Family Slow-Down Solutions

In fall, a family’s pace of life seems to accelerate dramatically. As we coordinate homework, sports, clubs, practices and appointments, it’s common to feel like slaves to our schedules, leaving us—and our kids—stressed out, frantic and frenzied.
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By Ann Kroeker

Ann K

In fall, a family’s pace of life seems to accelerate dramatically. As we coordinate homework, sports, clubs, practices and appointments, it’s common to feel like slaves to our schedules, leaving us—and our kids—stressed out, frantic and frenzied. Worse, our relationships with family and friends can feel strained and shallow as conversations focus on logistics (Where are your shoes? Do you have your backpack? We’re running late! Hurry!!).

As we zoom through this season and barrel toward the holidays, how can we slow down this manic pace and regain rich relationships? Our family has discovered that we get more out of life by doing less—here are some of our slow-down solutions:

Define success: It’s tempting to compare ourselves with others and simply copy their lifestyles in hopes of achieving a similar level of success. But are their values the same as ours? Form a clear vision for your family by asking, “How do we define success?”

Determine limits: We may not like to admit it, but every human being has limits. When we exceed those limits by taking on too much, too fast, we’ll be stressed and overloaded. This goes for our kids, as well. We may assume that they can handle a nonstop pace, but they may be stressed. If meltdowns are frequent, consider if a child (or Mom) is maxed out. By defining success and determining each person’s limits, it is far easier to determine which activities are working—and which aren’t.

Imagine your ideal pace: Imagine your ideal day if it were lived slower and saner. Describe in rich detail how would it start and end. Would you begin with a morning poem or prayer? Would you work together in the yard and play games? Do you envision simple traditions such as a family walk at sunset after a family meal? Imagine ways that you and your kids could enjoy meaningful conversation and be replenished emotionally.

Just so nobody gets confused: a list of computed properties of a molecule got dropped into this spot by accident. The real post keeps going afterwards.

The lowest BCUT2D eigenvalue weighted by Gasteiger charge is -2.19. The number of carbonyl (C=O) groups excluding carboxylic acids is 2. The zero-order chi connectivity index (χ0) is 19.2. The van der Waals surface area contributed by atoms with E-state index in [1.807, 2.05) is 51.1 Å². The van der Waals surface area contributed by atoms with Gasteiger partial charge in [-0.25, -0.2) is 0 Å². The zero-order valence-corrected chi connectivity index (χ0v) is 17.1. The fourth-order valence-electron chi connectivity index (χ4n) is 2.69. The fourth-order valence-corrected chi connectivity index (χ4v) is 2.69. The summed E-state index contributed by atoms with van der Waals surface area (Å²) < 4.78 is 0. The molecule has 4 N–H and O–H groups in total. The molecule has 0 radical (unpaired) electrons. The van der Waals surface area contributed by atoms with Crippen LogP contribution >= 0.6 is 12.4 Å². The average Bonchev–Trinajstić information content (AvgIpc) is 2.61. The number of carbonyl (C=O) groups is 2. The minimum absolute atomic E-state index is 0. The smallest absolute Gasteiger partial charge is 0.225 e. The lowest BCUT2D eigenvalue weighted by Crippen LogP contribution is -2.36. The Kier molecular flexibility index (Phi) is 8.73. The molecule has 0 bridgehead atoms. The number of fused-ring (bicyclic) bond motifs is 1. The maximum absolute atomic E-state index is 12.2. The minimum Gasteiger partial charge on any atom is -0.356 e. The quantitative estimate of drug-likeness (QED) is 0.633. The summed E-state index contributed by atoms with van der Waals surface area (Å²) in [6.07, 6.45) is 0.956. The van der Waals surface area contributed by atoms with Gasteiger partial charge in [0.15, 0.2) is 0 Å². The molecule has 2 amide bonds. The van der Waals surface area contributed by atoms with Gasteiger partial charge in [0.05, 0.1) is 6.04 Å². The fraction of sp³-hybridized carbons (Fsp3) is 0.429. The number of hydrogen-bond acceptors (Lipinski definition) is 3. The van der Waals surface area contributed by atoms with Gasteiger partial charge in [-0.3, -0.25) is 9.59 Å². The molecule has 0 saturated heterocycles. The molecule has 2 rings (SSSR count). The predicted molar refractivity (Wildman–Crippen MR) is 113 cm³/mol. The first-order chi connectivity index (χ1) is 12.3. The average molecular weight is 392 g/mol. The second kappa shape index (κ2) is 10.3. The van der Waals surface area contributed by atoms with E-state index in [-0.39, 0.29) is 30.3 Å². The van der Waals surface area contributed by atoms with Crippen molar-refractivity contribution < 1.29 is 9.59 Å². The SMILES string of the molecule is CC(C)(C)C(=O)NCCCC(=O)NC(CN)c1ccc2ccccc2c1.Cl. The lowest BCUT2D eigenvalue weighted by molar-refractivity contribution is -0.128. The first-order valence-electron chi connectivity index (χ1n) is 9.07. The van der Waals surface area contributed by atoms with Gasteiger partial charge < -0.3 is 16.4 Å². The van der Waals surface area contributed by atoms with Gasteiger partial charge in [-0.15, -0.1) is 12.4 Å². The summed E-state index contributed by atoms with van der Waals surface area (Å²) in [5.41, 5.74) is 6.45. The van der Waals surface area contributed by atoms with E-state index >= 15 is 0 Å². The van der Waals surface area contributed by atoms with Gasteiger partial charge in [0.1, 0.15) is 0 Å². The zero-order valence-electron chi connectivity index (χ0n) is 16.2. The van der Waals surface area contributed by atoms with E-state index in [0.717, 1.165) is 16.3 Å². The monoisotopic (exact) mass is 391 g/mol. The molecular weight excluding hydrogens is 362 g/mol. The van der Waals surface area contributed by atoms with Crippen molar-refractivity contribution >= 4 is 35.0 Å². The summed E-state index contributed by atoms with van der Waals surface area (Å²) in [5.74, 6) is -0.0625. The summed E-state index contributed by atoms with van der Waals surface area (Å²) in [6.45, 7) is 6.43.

Edit your schedule: By this step, it’s often quite obvious what needs to be edited from your weekly schedule. Be bold! Start creating the life you want to live by eliminating what doesn’t contribute to your family’s idea of success. Be cautious during the next round of signups—a sport or club may seem like a great opportunity, but saying yes to one thing means you’ll give up something else. Say “yes” to the life you want to live by saying “no” to what’s adding confusion and stress. Incorporate elements from your ideal day and commit to a rhythm of life that offers pauses to rejuvenate.

Have fun: It’s difficult to promote much laughter or fun in a life lived continually in motion. Logistical issues can dominate our thoughts and eye contact can be difficult to sustain in the rear-view mirror. When we discover our family’s ideal pace and develop a rhythm that supports our vision of success, however, we start to relax and enjoy each other. With more margin in our schedules and hours in the day, slow-down families can play games, tell stories, listen and laugh!

Don’t be surprised when the world tries to speed you up again. Resolve to counter the culture, slow down and discover a pace your family can sustain over the long haul.

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Ann Kroeker is a mother of four (ages 8 to 15) and author of Not So Fast: Slow-Down Solutions for Frenzied Families (David C. Cook). Learn more at www.NotSoFastBook.com and www.AnnKroeker.com. Contact: ann@annkroeker.com.

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